This list of publications covers work that was performed with the support of the Fetzer Franklin Fund of the John E. Fetzer Memorial Trust. These publications represent research findings from the four different goal areas of funded research at the Fetzer Franklin Fund: Physics, metascience, consciousness research, and biology.
For better access, the search function can be used to identify different authors and keywords in the title. The list is not exhaustive and more publications will be added in the future.
Emergent Quantum Mechanics – David Bohm Centennial Perspectives
Emergent quantum mechanics (EmQM) explores the possibility of an ontology for quantum mechanics. The resurgence of interest in realist approaches to quantum mechanics challenges the standard textbook view, which represents an operationalist approach. The possibility of an ontological, i.e., realist, quantum mechanics was first introduced with the original de Broglie–Bohm theory, which has also been developed in another context as Bohmian mechanics. This book features expert contributions which were invited as part of the David Bohm Centennial symposium of the EmQM conference series.
Metascience – The Science of Doing Science
Metascience has its roots in the philosophy of science and the study of scientific methods. However, it is distinguished from the former by its reliance on quantitative analysis and from the latter by its broad focus on the general factors that contribute to all aspects of the scientific process.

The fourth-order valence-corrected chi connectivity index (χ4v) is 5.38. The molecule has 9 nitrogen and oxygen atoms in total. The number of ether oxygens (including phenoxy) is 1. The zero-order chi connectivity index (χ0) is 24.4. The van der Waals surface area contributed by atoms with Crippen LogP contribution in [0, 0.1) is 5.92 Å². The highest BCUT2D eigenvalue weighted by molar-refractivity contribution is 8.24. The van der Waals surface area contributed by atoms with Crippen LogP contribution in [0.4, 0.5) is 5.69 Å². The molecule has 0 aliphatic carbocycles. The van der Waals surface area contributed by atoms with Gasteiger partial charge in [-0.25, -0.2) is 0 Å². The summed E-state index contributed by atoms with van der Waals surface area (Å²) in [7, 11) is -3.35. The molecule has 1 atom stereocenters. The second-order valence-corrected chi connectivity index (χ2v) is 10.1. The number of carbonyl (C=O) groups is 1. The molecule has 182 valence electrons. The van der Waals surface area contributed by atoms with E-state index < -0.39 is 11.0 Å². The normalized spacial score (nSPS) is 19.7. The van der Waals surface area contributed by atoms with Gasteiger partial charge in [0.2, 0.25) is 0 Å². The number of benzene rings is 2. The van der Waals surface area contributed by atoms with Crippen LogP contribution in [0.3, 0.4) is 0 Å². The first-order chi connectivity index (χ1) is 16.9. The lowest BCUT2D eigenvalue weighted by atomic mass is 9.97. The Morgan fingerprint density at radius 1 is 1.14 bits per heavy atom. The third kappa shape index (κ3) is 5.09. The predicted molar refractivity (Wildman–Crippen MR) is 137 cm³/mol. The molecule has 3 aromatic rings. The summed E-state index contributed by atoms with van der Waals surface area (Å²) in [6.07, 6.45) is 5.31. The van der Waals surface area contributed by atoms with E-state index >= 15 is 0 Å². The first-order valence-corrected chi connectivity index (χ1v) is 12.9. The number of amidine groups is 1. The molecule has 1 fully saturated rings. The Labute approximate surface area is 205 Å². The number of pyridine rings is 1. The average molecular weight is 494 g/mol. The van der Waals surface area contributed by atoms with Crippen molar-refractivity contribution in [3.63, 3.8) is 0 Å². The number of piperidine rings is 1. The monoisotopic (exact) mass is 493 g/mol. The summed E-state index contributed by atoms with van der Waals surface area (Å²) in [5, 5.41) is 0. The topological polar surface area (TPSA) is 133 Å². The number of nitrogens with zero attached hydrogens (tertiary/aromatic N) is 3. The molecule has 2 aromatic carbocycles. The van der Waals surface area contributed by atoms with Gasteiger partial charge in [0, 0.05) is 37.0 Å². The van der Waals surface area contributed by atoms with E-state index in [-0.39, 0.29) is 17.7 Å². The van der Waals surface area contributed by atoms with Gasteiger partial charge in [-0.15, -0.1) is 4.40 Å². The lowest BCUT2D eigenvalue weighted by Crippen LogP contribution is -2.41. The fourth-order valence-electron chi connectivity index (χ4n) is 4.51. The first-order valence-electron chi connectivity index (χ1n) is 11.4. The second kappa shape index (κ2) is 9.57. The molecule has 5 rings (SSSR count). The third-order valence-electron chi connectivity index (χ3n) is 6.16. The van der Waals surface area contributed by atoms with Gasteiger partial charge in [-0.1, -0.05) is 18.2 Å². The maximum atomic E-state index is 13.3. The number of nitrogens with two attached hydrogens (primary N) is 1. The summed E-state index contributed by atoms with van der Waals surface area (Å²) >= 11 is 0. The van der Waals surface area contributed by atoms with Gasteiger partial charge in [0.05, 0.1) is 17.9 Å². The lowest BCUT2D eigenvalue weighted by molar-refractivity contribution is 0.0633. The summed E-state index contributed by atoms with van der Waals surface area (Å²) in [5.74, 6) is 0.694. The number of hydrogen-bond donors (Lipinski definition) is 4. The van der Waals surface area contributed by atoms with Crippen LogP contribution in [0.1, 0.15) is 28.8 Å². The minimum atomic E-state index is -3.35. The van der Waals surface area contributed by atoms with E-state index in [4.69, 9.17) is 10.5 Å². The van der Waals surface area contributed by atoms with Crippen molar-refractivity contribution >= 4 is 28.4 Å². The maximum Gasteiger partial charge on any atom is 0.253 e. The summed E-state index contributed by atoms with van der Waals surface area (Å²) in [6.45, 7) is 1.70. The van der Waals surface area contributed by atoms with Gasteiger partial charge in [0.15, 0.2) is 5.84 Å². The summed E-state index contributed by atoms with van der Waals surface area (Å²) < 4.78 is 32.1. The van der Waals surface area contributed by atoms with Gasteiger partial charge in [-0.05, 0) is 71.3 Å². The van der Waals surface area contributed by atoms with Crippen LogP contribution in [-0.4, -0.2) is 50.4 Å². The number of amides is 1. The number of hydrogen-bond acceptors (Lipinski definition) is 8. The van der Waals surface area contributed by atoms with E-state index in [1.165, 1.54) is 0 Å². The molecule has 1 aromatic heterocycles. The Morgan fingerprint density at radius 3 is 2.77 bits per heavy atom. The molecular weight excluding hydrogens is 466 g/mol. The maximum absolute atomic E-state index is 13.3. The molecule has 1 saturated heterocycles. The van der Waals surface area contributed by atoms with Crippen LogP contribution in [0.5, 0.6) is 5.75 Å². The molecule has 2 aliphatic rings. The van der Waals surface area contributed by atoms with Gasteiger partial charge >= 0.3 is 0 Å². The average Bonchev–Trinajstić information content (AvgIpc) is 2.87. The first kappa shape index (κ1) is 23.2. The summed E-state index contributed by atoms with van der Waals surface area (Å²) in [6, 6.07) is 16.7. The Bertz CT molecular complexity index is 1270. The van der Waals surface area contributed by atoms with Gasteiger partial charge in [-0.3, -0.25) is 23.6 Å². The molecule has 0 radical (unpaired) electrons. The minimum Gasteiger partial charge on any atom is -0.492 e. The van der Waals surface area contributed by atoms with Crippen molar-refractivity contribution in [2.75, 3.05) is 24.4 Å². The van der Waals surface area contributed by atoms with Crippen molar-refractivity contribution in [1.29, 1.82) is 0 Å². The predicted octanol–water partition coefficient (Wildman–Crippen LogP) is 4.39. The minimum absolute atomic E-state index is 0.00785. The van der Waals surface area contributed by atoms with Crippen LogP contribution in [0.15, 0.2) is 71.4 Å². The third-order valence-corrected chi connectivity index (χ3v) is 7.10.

False-Positive Effect in the Radin Double-Slit Experiment on Observer Consciousness as Determined With the Advanced Meta-Experimental Protocol (AMP)
Prior work by Radin et al. (2012, 2016) reported the astonishing claim that an anomalous effect on double-slit (DS) light-interference intensity had been measured as a function of quantum-based observer consciousness. Given the radical implications, could there exist an alternative explanation, other than an anomalous consciousness effect, such as artifacts including systematic methodological error (SME)? To address this question, a conceptual replication study involving 10,000 test trials was commissioned to be performed blindly by the same investigator who had reported the original results.
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